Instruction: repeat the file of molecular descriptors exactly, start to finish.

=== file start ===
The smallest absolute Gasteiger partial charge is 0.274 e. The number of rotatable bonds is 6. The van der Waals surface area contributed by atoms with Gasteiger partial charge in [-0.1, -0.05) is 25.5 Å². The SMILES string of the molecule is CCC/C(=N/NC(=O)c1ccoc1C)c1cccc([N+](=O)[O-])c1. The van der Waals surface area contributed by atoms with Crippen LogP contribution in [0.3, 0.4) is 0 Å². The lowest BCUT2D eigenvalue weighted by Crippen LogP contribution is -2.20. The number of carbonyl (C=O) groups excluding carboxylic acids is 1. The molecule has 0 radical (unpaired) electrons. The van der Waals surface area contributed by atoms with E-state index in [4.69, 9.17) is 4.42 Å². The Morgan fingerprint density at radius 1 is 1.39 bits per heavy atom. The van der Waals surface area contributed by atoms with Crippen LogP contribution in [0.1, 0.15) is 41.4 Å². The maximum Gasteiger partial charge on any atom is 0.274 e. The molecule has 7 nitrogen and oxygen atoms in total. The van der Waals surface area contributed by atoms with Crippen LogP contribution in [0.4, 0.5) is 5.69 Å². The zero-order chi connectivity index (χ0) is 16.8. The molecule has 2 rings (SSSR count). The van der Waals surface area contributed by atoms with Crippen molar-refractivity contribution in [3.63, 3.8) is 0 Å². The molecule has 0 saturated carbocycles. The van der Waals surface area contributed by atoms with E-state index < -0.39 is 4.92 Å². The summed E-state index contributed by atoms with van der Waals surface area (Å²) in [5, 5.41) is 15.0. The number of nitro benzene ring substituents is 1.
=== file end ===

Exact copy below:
The smallest absolute Gasteiger partial charge is 0.274 e. The number of rotatable bonds is 6. The van der Waals surface area contributed by atoms with Gasteiger partial charge in [-0.1, -0.05) is 25.5 Å². The SMILES string of the molecule is CCC/C(=N/NC(=O)c1ccoc1C)c1cccc([N+](=O)[O-])c1. The van der Waals surface area contributed by atoms with Crippen LogP contribution in [0.3, 0.4) is 0 Å². The lowest BCUT2D eigenvalue weighted by Crippen LogP contribution is -2.20. The number of carbonyl (C=O) groups excluding carboxylic acids is 1. The molecule has 0 radical (unpaired) electrons. The van der Waals surface area contributed by atoms with E-state index in [4.69, 9.17) is 4.42 Å². The Morgan fingerprint density at radius 1 is 1.39 bits per heavy atom. The van der Waals surface area contributed by atoms with Crippen LogP contribution in [0.1, 0.15) is 41.4 Å². The maximum Gasteiger partial charge on any atom is 0.274 e. The molecule has 7 nitrogen and oxygen atoms in total. The van der Waals surface area contributed by atoms with Crippen LogP contribution in [0.4, 0.5) is 5.69 Å². The zero-order chi connectivity index (χ0) is 16.8. The molecule has 2 rings (SSSR count). The van der Waals surface area contributed by atoms with Crippen molar-refractivity contribution in [3.63, 3.8) is 0 Å². The molecule has 0 saturated carbocycles. The van der Waals surface area contributed by atoms with E-state index < -0.39 is 4.92 Å². The summed E-state index contributed by atoms with van der Waals surface area (Å²) in [5, 5.41) is 15.0. The number of nitro benzene ring substituents is 1.